The editorial page of the Wall Street Journal is at it again this weekend. Hilariously, the ed board and many of its readers honestly believe that the fate of the republic rests on a few undergraduate students at Berkeley, UCLA, Middlebury and Wellesley Colleges just shutting up.
In a column putatively against the “soft totalitarianism” of “student thuggery against non-leftist viewpoints,” Heather Mac Donald drops the veil of her allegedly principled stand against “campus intolerance” by–wait for it!–complaining that students published articles in campus newspapers and made comments on Facebook that she doesn’t like.
Go ahead: read that again. And tell me who is it who’s really the special snowflake here: the woman with WSJ editorial page real estate, or the writers for college newspapers? This is a woman who is monitoring and complaining about the Facebook pages of undergraduate students whose politics she dislikes. No member of the East German Stasi or Cultural Revolutionary could outdo comrade Mac Donald for her dedication to eradicating decadence and ideological impurities among our young people.
Here’s a catalog of MacDonald’s hatred of the First Amendment of the U.S. Constitution in her own words. She’s clearly hostile to the expression of any ideas on any college campus anywhere with which she disagrees:
- “At UC Berkeley, the Division of Equity and Inclusion has hung banners throughout campus. . . One depicts a black woman and a Hispanic man urging fellow students to ‘create an environment where people other than yourself can exist.'”
- “After the February riots at Berkeley against Mr. Yiannopoulos, a columnist in the student newspaper justified his participation in the anarchy: ‘I can only fight tooth and nail for the right to exist.’ Another opined that physical attacks against supporters of Mr. Yiannopoulos and President Trump were ‘not acts of violence. They were acts of self-defense.'”
- “An editorial in the Wellesley College student newspaper last week defended ‘shutting down rhetoric that undermines the existence and rights of others.’”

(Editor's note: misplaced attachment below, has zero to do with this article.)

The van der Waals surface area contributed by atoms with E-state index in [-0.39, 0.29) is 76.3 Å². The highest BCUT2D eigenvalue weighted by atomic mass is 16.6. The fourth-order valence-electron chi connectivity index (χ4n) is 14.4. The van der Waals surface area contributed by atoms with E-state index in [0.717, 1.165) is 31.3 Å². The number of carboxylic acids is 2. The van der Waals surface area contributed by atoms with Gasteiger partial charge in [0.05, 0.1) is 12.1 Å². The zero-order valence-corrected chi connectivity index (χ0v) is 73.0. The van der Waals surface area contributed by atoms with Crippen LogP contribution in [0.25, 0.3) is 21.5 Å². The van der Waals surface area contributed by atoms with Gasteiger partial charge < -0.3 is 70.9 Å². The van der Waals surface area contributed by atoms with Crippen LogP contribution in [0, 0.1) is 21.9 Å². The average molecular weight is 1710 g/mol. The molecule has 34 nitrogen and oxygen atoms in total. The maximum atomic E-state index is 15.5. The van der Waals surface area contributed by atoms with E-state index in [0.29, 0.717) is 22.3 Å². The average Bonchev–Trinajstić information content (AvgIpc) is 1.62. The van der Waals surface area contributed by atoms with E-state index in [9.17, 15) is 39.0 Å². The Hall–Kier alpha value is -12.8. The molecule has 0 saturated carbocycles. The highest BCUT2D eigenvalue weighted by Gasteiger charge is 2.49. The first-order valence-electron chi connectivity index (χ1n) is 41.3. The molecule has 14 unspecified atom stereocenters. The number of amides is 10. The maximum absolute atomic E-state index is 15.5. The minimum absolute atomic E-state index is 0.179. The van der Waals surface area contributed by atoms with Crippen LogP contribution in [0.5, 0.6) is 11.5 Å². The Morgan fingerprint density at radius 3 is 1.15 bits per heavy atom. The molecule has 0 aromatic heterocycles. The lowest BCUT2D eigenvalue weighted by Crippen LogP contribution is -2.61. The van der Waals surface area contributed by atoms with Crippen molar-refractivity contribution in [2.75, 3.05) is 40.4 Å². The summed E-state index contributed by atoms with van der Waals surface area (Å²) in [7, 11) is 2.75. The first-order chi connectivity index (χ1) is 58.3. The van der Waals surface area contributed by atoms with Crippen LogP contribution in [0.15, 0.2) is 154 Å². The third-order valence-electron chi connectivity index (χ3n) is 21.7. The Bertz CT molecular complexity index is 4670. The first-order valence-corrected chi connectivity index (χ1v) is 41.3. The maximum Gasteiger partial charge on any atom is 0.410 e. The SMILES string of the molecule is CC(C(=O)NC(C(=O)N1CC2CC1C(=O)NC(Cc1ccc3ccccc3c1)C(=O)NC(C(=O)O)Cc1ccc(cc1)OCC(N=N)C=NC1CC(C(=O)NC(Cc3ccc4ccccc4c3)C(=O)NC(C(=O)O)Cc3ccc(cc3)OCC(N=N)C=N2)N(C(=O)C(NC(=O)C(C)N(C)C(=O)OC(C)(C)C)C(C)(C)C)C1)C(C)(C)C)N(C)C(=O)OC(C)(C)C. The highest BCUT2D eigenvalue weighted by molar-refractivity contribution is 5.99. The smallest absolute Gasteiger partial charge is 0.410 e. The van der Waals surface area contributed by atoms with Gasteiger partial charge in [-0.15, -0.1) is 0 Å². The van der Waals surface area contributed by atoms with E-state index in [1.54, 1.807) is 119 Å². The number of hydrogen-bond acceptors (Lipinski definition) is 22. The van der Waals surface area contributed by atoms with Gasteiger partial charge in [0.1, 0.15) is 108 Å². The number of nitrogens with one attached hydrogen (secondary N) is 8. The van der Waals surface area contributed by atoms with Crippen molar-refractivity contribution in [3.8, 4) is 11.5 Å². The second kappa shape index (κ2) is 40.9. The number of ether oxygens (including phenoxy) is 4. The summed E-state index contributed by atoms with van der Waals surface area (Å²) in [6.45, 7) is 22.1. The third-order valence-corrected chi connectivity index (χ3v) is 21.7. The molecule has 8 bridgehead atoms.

- “In November 2015, a Columbia sophomore announced on Facebook that his ‘health and life’ were threatened by a Core Curriculum course taught by a white professor. The comment thread exploded with sympathetic rage.” Yes. How dare college students think they can discuss their educations on Facebook?
- “Another sophomore fulminated: ‘Many of these texts INSPIRED THE RACISM THAT I’M FORCED TO LIVE WITH DAILY, and to expect, or even suggest, that that doesn’t matter, is [obscenity] belittling, insulting, and WAY OUT OF [obscenity] LINE.’ Those ‘racist’ texts include works by Plato, Aristotle, Kant, Rousseau and Mill.” (Mac Donald implies here that it’s a thought crime to criticize these writers, who are in her view off-limits for any kind of critical inquiry. That seems to me to be inimical not just to liberty of speech and of the press, but also inimical to education itself.)
- “A December 2016 report on policing from the federal Office of Community Oriented Policing Services includes a section on ‘intersectionality.'”
All of the above bullet points are about campus speech, not about student violence, intimidation, or misbehavior. That’s the “student thuggery” Mac Donald actually describes–thought crimes. (What’s the word for regimes that behave as though opinions they dislike are equivalent to violence against the state? I think it begins with an F, but I can’t quite recall. . . )
And now for the punchline: Mac Donald concludes:
Faculty and campus administrators must start defending the Enlightenment legacy of reason and civil debate. But even if dissenting thought were welcome on college campuses, the ideology of victimhood would still wreak havoc on American society and civil harmony. The silencing of speech is a massive problem, but it is a symptom of an even more profound distortion of reality.
Yes, the writer who complains that students express opinions she dislikes in campus newspapers and on Facebook is our great champion of “reason and civil debate” and against the “silencing of speech.” If I didn’t know better, I’d think that Mac Donald was overheating a bit, her crystals beginning to melt, her snowflakiness melting, melting away.
But the readers of the WSJ clearly have a limitless appetite for this kind of hyperventilation about the kids these days. With an eye towards ironic mischief in a section of the letters to the editor headlined “Saying ‘Shut Up’ Isn’t Helping Free Speech,” three letter-writers from San Diego, Sacramento, and Basalt, Colorado worry themselves about what’s happening at Wellesley College in Massachusetts. Once again, their target is the students’ temerity in publishing an editorial in their own student newspaper. The letter writers compare Wellesley students to 1) Chairman Mao, 2) call them “fascists” and “cowards,” because like the Wall Street Journal, they publish unsigned editorials, and 3) complain that students need to “realize that learning is the work of a lifetime,” so apparently they have no right to publish a student newspaper until said lifetime runs its course.
In other words, the students should just shut up! SHUT UP ALREADY! STFU!
I can only shake my head in wonder at the astonishing illiberal, anti-intellectual hypocrisy of it all.